Grass not around but on top of Steinman Hall? Ask recent civil engineering alumnus Gary Chan not so much how but why does his CCNY garden grow?
Exploring the benefits of "green roofs" in the urban environment as part of an innovative interdisciplinary program in environmental entrepreneurship, Mr. Chan was one of 15 undergraduates nationwide awarded a Greater Research Opportunity grant from the U.S. Environmental Protection Agency. The fellowship provided up to $17,000 in academic support annually plus up to $7,500 for a three-month summer internship at an EPA facility.
Mr. Chan's research entailed creating a green roof, or vegetated rooftop, on 200 square feet of Steinman Hall, the 45 year-old eight-story building housing CCNY's School of Engineering. The green roof was monitored for a year before the data was evaluated.
"Green roofs are emerging as a very effective means of addressing many of the environmental concerns that exist in today's urban centers," Mr. Chan explained. "My aim was to demonstrate how they can play a dramatic role in confronting the problems of storm water runoff. In cities such as New York, where the sewage and storm water systems are combined, combined sewage overflows are a real threat to the surrounding marine and coastal environment any time there's heavy rain."
In addition, Mr. Chan's research attempted to determine the cost/benefit analysis for green roofs versus more traditional measures. The results of his study could yield further proof that green roofs can be one of the most environmentally friendly and economical solutions to combined sewage overflows in large cities.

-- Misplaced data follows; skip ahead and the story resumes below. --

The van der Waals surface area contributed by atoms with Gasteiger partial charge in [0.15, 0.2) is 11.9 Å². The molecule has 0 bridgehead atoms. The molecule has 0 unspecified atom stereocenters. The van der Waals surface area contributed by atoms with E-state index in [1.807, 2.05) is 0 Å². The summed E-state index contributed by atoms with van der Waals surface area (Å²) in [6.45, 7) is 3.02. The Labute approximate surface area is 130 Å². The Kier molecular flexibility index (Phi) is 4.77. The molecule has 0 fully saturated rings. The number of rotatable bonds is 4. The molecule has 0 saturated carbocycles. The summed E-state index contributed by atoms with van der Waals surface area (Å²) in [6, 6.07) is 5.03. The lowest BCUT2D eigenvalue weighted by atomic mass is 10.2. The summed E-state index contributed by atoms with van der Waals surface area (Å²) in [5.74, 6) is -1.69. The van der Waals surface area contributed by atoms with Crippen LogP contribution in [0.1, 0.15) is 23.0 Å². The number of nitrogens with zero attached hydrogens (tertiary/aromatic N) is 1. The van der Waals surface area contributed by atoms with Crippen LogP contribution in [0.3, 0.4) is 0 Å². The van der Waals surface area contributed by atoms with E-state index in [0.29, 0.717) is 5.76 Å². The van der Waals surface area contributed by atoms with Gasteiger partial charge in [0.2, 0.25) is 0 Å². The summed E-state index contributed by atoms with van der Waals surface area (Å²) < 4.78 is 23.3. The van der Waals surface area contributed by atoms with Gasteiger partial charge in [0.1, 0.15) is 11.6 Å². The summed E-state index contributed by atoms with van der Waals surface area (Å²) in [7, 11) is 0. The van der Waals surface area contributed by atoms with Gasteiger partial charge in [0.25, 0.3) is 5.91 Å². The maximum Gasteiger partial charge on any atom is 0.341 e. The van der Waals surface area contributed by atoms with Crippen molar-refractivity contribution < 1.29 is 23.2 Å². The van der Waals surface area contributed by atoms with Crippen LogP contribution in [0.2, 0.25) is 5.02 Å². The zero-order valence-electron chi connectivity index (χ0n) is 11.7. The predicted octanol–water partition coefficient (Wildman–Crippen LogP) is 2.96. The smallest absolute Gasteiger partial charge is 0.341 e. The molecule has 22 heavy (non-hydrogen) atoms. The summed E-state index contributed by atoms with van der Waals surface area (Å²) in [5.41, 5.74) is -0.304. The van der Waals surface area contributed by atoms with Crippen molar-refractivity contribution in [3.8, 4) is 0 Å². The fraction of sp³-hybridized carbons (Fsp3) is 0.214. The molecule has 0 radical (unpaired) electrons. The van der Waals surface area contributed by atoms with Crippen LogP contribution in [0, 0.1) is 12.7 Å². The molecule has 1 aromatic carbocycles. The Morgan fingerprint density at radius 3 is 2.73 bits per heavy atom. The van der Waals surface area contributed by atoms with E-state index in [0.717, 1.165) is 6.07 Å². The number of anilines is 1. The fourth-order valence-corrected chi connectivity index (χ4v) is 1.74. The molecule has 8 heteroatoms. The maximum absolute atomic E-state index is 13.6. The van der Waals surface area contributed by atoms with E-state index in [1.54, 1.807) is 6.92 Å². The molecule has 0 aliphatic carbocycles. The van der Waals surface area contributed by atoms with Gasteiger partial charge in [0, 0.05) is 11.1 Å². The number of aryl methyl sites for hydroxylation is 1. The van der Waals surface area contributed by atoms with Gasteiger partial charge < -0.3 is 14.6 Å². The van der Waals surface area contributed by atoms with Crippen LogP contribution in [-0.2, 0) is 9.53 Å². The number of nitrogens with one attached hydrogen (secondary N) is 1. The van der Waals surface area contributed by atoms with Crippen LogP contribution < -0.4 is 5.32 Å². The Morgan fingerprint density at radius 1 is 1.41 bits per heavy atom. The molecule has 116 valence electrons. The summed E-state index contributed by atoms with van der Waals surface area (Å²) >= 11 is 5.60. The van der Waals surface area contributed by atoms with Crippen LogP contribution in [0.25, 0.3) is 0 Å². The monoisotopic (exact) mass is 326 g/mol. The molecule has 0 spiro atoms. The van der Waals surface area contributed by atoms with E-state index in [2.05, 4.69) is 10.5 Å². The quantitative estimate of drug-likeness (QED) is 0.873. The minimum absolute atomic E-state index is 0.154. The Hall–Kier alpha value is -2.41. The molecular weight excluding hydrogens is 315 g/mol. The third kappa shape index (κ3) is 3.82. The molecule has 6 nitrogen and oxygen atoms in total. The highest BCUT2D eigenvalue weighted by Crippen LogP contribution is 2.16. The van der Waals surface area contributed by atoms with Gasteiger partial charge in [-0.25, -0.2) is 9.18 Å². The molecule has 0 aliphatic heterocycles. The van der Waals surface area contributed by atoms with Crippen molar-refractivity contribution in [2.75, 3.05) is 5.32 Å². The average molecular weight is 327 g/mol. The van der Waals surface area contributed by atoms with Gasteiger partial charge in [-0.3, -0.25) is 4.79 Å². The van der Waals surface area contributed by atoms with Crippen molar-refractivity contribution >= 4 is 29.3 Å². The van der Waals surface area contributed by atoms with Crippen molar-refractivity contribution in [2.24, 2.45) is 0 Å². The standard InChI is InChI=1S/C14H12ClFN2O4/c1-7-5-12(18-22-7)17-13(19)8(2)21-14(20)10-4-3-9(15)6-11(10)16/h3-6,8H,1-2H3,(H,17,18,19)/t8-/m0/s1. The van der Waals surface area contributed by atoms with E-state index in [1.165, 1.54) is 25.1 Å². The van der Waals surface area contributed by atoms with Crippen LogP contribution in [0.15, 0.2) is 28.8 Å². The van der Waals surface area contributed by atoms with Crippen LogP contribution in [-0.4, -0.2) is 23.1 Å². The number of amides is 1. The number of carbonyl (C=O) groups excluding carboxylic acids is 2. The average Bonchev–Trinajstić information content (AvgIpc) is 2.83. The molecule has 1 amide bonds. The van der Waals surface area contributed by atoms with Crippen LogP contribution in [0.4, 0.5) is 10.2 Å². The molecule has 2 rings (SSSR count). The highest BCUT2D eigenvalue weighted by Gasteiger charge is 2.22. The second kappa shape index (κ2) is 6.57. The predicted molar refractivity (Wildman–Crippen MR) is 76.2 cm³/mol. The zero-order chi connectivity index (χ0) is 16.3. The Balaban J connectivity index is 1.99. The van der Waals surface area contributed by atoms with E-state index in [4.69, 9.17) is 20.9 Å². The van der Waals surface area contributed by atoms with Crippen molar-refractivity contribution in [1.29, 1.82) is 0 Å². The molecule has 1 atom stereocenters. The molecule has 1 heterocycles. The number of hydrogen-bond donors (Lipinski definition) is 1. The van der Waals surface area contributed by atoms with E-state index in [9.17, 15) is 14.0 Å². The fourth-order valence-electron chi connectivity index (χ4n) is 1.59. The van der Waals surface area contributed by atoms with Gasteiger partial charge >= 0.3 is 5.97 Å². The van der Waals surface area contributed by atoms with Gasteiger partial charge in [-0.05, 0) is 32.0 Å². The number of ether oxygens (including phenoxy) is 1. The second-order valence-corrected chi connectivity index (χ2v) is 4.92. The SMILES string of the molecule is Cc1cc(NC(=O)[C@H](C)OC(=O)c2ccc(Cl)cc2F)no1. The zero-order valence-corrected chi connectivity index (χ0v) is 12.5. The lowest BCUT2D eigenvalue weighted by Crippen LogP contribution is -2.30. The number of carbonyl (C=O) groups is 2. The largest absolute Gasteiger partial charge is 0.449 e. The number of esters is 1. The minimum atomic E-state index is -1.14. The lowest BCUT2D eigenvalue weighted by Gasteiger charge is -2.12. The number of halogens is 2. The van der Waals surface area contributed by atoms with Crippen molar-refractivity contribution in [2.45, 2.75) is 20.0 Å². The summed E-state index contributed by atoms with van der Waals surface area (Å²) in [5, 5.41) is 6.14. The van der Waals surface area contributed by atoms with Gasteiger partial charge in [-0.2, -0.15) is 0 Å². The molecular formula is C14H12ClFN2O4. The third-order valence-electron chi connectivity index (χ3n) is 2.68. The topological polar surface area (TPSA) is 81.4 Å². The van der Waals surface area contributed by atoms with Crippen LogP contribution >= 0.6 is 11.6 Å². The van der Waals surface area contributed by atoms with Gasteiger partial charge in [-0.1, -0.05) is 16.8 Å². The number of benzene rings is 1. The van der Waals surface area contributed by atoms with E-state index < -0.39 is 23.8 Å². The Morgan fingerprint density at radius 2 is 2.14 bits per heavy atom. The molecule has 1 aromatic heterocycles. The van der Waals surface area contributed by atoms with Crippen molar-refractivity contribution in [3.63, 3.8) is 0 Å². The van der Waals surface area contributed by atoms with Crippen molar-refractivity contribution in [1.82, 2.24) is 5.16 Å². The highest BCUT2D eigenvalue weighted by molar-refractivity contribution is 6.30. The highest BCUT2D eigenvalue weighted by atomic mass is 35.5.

Born in Manhattan to immigrant parents from Hong Kong, Mr. Chan began the project in his sophomore year at CCNY in collaboration with Civil Engineering Professor Megan B. Wiley, one of his mentors and a co-founder of the Environmental Engineering Entrepreneurship Partnership program. A joint initiative of the College's School of Engineering and Economics Department, the Program's mission is to support the development of environmentally conscious engineers and entrepreneurs of the future.
Professor Wiley said she was thrilled by the interest Mr. Chan's study had garnered. "We've been contacted by engineering consultants, the (New York City) Department of Environmental Protection and graduate students interested in our results," she said.